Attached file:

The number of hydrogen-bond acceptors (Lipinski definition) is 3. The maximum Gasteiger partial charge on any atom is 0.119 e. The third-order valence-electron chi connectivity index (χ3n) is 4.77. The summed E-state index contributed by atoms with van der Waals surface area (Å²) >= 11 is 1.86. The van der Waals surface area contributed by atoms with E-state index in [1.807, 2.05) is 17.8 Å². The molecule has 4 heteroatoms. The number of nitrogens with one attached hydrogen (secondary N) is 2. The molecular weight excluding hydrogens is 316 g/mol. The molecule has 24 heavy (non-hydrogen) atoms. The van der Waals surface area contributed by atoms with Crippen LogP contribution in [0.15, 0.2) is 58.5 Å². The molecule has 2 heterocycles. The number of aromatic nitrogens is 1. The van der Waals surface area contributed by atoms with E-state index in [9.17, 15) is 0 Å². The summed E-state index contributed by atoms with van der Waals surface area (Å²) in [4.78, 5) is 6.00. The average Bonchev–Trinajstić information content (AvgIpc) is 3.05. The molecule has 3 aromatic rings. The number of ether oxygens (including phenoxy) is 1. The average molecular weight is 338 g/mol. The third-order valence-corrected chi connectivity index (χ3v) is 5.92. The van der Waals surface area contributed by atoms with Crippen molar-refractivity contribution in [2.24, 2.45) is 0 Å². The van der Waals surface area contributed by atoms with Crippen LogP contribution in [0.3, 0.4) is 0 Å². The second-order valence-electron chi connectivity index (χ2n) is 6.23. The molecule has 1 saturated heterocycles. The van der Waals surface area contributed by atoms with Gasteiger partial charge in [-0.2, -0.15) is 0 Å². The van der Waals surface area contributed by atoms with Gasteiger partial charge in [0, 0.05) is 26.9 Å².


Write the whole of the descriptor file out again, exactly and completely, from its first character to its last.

The number of hydrogen-bond acceptors (Lipinski definition) is 3. The maximum Gasteiger partial charge on any atom is 0.119 e. The third-order valence-electron chi connectivity index (χ3n) is 4.77. The summed E-state index contributed by atoms with van der Waals surface area (Å²) >= 11 is 1.86. The van der Waals surface area contributed by atoms with E-state index in [1.807, 2.05) is 17.8 Å². The molecule has 4 heteroatoms. The number of nitrogens with one attached hydrogen (secondary N) is 2. The molecular weight excluding hydrogens is 316 g/mol. The molecule has 24 heavy (non-hydrogen) atoms. The van der Waals surface area contributed by atoms with Crippen LogP contribution in [0.15, 0.2) is 58.5 Å². The molecule has 2 heterocycles. The number of aromatic nitrogens is 1. The van der Waals surface area contributed by atoms with E-state index in [9.17, 15) is 0 Å². The summed E-state index contributed by atoms with van der Waals surface area (Å²) in [4.78, 5) is 6.00. The average Bonchev–Trinajstić information content (AvgIpc) is 3.05. The molecule has 3 aromatic rings. The number of ether oxygens (including phenoxy) is 1. The average molecular weight is 338 g/mol. The third-order valence-corrected chi connectivity index (χ3v) is 5.92. The van der Waals surface area contributed by atoms with Crippen molar-refractivity contribution in [2.24, 2.45) is 0 Å². The van der Waals surface area contributed by atoms with Crippen LogP contribution in [0.3, 0.4) is 0 Å². The second-order valence-electron chi connectivity index (χ2n) is 6.23. The molecule has 1 saturated heterocycles. The van der Waals surface area contributed by atoms with Gasteiger partial charge in [-0.2, -0.15) is 0 Å². The van der Waals surface area contributed by atoms with Gasteiger partial charge in [0, 0.05) is 26.9 Å².